Much like another local junior hockey program in the New Jersey 87’s, Middletown, NJ’s North American Hockey League (NAHL) affiliate, the New Jersey Junior Titans, now have a date or the opening of its 2020-21 season.
The NAHL will launch its 46th season on October 9th. The full season schedule is expected to be released on September 1st.
“We have spent a lot of time discussing return dates and are excited to be moving forward at this time. Our number one priority remains returning to the ice this fall in the safest manner possible for everyone in our hockey community and we believe that October 9th is a good date to achieve that goal,” NAHL Commissioner and President Mark Frankenfeld said in a media release.
When the 2019-20 NAHL season was cut short due to COVID-19, the Titans had skated to a record of 38-13-0-1, the best record in the Eastern Division.
Titans Heads Coach and General Manager said the abrupt ending to the franchise’s pursuit of a Robertson National Championship Cup was a disappointment, but a scenario outside of the team’s control.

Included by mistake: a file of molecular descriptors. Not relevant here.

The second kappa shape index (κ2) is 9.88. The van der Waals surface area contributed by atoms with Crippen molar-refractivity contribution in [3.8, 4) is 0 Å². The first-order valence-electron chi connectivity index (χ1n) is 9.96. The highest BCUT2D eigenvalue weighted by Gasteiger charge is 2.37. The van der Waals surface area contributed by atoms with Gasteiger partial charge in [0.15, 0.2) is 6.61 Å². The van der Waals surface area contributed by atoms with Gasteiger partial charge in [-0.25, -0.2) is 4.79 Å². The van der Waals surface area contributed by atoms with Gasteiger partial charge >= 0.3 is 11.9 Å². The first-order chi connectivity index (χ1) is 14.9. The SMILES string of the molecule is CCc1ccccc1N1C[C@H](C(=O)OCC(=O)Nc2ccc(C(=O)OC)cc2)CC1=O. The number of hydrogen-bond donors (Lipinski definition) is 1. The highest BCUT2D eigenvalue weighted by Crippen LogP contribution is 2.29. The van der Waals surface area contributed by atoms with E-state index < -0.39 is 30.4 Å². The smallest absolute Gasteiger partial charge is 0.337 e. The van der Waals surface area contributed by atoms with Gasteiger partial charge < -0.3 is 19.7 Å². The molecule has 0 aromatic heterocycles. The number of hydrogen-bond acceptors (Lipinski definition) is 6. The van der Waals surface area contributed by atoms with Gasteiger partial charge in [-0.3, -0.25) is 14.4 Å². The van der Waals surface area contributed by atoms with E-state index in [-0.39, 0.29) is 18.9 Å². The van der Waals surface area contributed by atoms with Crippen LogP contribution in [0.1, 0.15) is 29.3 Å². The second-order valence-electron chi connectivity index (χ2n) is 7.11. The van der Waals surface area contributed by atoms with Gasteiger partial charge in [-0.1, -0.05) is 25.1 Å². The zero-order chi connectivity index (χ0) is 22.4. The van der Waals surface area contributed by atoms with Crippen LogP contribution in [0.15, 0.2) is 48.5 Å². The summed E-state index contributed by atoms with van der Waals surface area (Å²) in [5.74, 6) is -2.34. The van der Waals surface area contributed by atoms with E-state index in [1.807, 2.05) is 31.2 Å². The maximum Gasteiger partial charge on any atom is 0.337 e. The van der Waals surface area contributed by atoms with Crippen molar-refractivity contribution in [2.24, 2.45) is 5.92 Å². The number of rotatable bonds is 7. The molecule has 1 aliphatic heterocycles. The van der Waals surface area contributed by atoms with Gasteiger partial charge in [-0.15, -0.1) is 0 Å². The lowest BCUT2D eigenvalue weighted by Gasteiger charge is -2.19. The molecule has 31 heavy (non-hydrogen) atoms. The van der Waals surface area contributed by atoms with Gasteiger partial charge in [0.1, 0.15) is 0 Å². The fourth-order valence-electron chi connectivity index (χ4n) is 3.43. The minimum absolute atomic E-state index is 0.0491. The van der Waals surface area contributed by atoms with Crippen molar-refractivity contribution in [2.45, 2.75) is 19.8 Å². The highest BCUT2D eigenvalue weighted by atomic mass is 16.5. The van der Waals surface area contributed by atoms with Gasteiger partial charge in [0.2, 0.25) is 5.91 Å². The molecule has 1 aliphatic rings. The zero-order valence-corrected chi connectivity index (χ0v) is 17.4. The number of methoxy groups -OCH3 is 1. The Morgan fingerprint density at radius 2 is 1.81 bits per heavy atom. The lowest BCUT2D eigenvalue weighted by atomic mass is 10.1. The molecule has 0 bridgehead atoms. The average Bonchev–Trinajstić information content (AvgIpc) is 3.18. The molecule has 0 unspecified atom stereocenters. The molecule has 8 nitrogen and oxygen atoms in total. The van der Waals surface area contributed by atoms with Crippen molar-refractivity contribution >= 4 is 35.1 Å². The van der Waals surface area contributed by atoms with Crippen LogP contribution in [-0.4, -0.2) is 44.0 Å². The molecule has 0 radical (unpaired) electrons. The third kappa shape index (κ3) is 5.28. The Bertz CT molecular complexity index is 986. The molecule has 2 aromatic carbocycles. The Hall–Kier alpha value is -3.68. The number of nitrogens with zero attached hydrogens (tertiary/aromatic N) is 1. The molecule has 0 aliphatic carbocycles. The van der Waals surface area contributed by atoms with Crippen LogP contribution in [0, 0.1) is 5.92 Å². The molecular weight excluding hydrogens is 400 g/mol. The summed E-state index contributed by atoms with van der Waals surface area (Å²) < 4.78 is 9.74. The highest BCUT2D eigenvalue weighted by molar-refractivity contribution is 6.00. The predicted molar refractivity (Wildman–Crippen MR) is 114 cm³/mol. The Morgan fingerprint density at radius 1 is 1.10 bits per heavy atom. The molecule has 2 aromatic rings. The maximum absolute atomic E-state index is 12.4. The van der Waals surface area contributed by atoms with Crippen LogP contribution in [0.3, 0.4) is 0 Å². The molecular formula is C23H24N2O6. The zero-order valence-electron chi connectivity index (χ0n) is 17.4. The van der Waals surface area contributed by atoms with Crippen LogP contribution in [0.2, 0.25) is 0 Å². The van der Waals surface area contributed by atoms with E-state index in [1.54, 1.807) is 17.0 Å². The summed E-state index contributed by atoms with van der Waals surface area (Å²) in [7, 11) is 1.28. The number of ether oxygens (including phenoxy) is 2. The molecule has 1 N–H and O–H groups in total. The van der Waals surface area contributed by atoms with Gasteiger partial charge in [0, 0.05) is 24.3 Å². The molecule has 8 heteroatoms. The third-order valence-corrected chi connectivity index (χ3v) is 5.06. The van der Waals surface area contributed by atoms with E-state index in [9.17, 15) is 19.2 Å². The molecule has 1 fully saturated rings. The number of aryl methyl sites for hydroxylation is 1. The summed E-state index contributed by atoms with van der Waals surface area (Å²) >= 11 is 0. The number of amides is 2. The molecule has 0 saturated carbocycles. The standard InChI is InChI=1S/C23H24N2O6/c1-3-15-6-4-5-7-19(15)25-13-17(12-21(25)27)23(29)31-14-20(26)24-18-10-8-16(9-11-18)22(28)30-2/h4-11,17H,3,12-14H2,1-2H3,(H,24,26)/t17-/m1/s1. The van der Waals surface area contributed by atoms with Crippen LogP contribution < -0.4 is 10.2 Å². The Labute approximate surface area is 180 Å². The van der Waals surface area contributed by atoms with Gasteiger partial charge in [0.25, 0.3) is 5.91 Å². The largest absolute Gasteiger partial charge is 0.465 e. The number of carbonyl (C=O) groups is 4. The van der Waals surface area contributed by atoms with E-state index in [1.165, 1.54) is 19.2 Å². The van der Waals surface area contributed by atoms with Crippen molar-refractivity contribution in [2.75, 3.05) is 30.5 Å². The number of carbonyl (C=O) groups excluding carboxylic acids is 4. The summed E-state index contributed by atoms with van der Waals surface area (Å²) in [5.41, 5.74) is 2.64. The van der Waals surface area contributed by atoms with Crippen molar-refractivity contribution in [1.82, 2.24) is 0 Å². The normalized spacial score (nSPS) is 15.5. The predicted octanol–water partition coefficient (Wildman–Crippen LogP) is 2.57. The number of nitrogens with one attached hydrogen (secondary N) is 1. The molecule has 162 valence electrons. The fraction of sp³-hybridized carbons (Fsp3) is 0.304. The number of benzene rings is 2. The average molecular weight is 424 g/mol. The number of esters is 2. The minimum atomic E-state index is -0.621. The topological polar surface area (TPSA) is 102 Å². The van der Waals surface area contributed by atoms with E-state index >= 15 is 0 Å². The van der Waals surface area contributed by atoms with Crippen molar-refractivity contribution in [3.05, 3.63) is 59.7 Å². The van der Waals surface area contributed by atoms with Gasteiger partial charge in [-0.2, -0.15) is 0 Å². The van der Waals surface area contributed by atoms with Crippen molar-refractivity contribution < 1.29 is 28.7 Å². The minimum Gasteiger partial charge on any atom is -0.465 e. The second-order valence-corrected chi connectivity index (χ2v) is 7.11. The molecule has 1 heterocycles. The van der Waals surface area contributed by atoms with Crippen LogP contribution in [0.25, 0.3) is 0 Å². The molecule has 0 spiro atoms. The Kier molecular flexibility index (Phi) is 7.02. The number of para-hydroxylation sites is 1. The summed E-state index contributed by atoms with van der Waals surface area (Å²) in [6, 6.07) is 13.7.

A start date for the 2020-21 season to circle on their calendar is something the club has “eagerly awaited,” Doremus added.
“We have been chomping at the bit to get back after it since the unfortunate end of the season in March,” Doremus told Shore Hockey Report. “The staff and players alike have been working extremely hard in preparation for the new year.”
When the puck drops in October, the Titans will hit the ice without a couple of local products in Middletown South High School alum Gavin Gulash and Wall Township High School alum Shane Haviland, who were part of a core of Head Coach and General Manager Craig Doremus’ club that announced their NCAA commitments.
Doremus and his scouting staff have been busy this off-season working to fill the gaps through the NAHL Entry Draft, where the club selected 18-year old Norwell, MA defenseman Ryan MacDermott in the first round, and the NAHL supplemental draft, where the team locked up North Jersey Avalanche product Anthony Calafiore.
“We are excited about the next group of Titans in Middletown and can’t wait wait to play in front of our community again,” Doremus said.
According to Frankenfeld, a return to play for the NAHL will require close monitoring of the league’s 27 franchises, which are situated across the United States in communities facing unique health challenges, and the CDC’s developing guidelines.
“Between now and the schedule release we will be communicating with the NHL, USA Hockey, and the USHL, to develop the most current return to play guidelines as possible,” the commissioner added.